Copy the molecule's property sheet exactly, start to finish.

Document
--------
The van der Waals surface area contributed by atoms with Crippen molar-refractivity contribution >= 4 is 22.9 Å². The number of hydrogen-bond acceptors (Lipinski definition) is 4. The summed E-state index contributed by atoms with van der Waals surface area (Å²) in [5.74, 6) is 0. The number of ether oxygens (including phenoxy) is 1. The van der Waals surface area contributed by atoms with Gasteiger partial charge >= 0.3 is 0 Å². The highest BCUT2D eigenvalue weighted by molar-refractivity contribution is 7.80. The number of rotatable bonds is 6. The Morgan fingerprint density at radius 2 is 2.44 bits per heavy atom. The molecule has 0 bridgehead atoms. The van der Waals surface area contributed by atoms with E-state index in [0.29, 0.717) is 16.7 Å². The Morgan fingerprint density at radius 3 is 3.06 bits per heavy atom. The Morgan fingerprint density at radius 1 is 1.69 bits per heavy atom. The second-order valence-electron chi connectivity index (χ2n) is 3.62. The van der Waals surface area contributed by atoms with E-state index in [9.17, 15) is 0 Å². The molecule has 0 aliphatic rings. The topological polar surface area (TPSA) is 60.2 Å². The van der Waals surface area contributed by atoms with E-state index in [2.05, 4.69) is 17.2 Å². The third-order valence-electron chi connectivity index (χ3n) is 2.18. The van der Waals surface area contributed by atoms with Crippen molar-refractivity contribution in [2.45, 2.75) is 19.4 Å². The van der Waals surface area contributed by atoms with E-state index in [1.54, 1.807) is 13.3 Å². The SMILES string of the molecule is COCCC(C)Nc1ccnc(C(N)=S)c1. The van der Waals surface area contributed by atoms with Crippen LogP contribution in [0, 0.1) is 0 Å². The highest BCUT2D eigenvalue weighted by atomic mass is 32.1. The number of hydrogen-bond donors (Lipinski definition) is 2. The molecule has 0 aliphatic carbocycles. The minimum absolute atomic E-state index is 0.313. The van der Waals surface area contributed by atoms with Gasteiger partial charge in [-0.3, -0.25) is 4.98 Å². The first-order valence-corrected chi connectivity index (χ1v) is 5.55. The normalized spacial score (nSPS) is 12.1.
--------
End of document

The van der Waals surface area contributed by atoms with Crippen molar-refractivity contribution >= 4 is 22.9 Å². The number of hydrogen-bond acceptors (Lipinski definition) is 4. The summed E-state index contributed by atoms with van der Waals surface area (Å²) in [5.74, 6) is 0. The number of ether oxygens (including phenoxy) is 1. The van der Waals surface area contributed by atoms with Gasteiger partial charge >= 0.3 is 0 Å². The highest BCUT2D eigenvalue weighted by molar-refractivity contribution is 7.80. The number of rotatable bonds is 6. The Morgan fingerprint density at radius 2 is 2.44 bits per heavy atom. The molecule has 0 bridgehead atoms. The van der Waals surface area contributed by atoms with E-state index in [0.29, 0.717) is 16.7 Å². The Morgan fingerprint density at radius 3 is 3.06 bits per heavy atom. The Morgan fingerprint density at radius 1 is 1.69 bits per heavy atom. The second-order valence-electron chi connectivity index (χ2n) is 3.62. The van der Waals surface area contributed by atoms with E-state index in [9.17, 15) is 0 Å². The molecule has 0 aliphatic rings. The topological polar surface area (TPSA) is 60.2 Å². The van der Waals surface area contributed by atoms with E-state index in [2.05, 4.69) is 17.2 Å². The third-order valence-electron chi connectivity index (χ3n) is 2.18. The van der Waals surface area contributed by atoms with Crippen molar-refractivity contribution in [2.45, 2.75) is 19.4 Å². The van der Waals surface area contributed by atoms with E-state index in [1.54, 1.807) is 13.3 Å². The SMILES string of the molecule is COCCC(C)Nc1ccnc(C(N)=S)c1. The van der Waals surface area contributed by atoms with Crippen LogP contribution in [0, 0.1) is 0 Å². The highest BCUT2D eigenvalue weighted by atomic mass is 32.1. The number of hydrogen-bond donors (Lipinski definition) is 2. The molecule has 0 aliphatic carbocycles. The minimum absolute atomic E-state index is 0.313. The van der Waals surface area contributed by atoms with Gasteiger partial charge in [-0.3, -0.25) is 4.98 Å². The first-order valence-corrected chi connectivity index (χ1v) is 5.55. The normalized spacial score (nSPS) is 12.1.